Take this column with a pinch of salt; there’s no single or perfect way to make the most of your Stanford career or your life, but one day you too can tell your peers how to be a little less of a dumbass.
It is hard to talk about eradicating the banana plague or switching the entire electric grid to solar energy without some understanding of the basic biology or engineering that underlie both these problems.
Fair reporting, therefore, means presenting the facts honestly while bringing out the nuances. But more importantly, it must involve recognizing that opposing views are not always ethically or intellectually equivalent.
It is extremely worrying to see that the new administration does not seem to care at all about data collection.
Forget replicators, warp drives, and robot butlers - our future is expected to be a hellish scramble for resources, not an age of limitless prosperity.
Framing free speech as a positive right means that the university ought to proactively ensure that marginalized voices are heard - eg. having a space dedicated to LGBTQ expression, or funding a Chicano studies center.
Realizing what failed to go right means confronting it head on in all its naked glory, and there is no book better for that than Paul Beatty’s Booker-prize winning novel The Sellout.
There are three things that critics of college protestors constantly seem to get wrong.
A recurring theme since the campaign began is the Trump camp’s unwavering distrust of the ‘mainstream’ media - ostensibly for its inability to say anything ‘nice’ about him, or anything sympathetic to the modern, mainstream version of the conservative movement.
However, there is a war being waged among the denizens of this land that is so delightfully, hilariously absurd that I at first did not believe it to be real. I am speaking, of course, of the legendary War on Christmas.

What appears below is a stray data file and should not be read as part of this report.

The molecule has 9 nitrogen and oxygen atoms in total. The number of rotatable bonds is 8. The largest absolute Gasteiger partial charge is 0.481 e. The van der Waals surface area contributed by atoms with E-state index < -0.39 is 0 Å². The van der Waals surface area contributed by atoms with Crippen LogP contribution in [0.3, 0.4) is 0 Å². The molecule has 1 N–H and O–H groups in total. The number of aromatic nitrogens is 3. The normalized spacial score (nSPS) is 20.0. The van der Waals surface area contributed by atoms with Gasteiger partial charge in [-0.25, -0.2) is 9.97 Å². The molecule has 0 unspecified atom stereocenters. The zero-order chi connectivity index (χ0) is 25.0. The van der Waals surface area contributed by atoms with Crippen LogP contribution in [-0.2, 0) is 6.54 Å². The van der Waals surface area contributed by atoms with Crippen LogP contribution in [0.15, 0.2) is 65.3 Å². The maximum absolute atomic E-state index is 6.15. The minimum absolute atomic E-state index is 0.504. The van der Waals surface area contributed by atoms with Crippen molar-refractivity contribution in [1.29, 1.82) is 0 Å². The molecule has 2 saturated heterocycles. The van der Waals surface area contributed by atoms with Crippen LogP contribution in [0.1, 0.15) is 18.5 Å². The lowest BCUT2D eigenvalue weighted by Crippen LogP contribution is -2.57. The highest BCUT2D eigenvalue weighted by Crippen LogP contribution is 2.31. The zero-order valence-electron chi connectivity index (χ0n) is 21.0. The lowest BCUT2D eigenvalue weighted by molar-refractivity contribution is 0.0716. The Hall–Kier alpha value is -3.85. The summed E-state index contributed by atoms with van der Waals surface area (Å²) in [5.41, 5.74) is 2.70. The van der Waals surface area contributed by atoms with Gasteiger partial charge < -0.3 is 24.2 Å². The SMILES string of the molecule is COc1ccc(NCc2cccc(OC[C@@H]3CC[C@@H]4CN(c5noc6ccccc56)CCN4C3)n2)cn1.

All too often, critics of science and technology fail to understand the method that they are critiquing.
It has been a dark couple of days. Donald Trump has now been elected the 45th President of the United States. He will be the 44th white man to occupy this office and the only one to do so after receiving a Stone Cold stunner. He will become the only President-elect to have more open…
If 2016 is going to be remembered for anything, it will be remembered as the time when the news and digital media finally faced the music for their inability to grow a backbone and stand up against Trumpism and idiocy.
Last week, the State of New York banned rentals of unoccupied apartments for fewer than 30 days on Airbnb. The move was not without controversy, resulting in a protest in front of Governor Cuomo’s office, immense public debate and a federal lawsuit citing “irreparable harm” to the company. It is not hard to see why…
The ASSU Senate voted in a special session on Thursday to block all funding for the Stanford Daily and prevent all current Senators, Executives, interns and class cabinets from associating themselves in any manner with the newspaper.
Sixty-nine years ago, at midnight on Aug. 15, 1947, over 300 million people rejoiced as the era of the British Raj drew to an end, and two new nations arose from what had been British India. Little did they know that the ensuing months would lead to the greatest movement of people in human history,…
Two Stanford students were among the 111 recipients of the inaugural Schwarzman Scholarship, a fully-funded one year master’s degree program at Tsinghua University in Beijing, China.
Over the summer, Stanford President John Hennessy approved 19 new professoriate appointments that were reviewed and submitted by the Advisory Board of Stanford’s Academic Council.
Catherine Criswell Spear, Stanford’s first Title IX coordinator, is stepping down from her post on Sept. 11. A former director of the Department of Education’s Office of Civil Rights (OCR) in Cleveland, she will be moving to the University of Virginia (UVA) as the new assistant vice president for equal opportunity programs.
Stanford University is relatively tolerant towards alcohol compared with some of its peer institutions, as this piece explores.
Six Stanford students were arraigned in San Mateo County Superior Court on Monday, Feb. 23, on a single misdemeanor charge each. More students will be arraigned on Tuesday.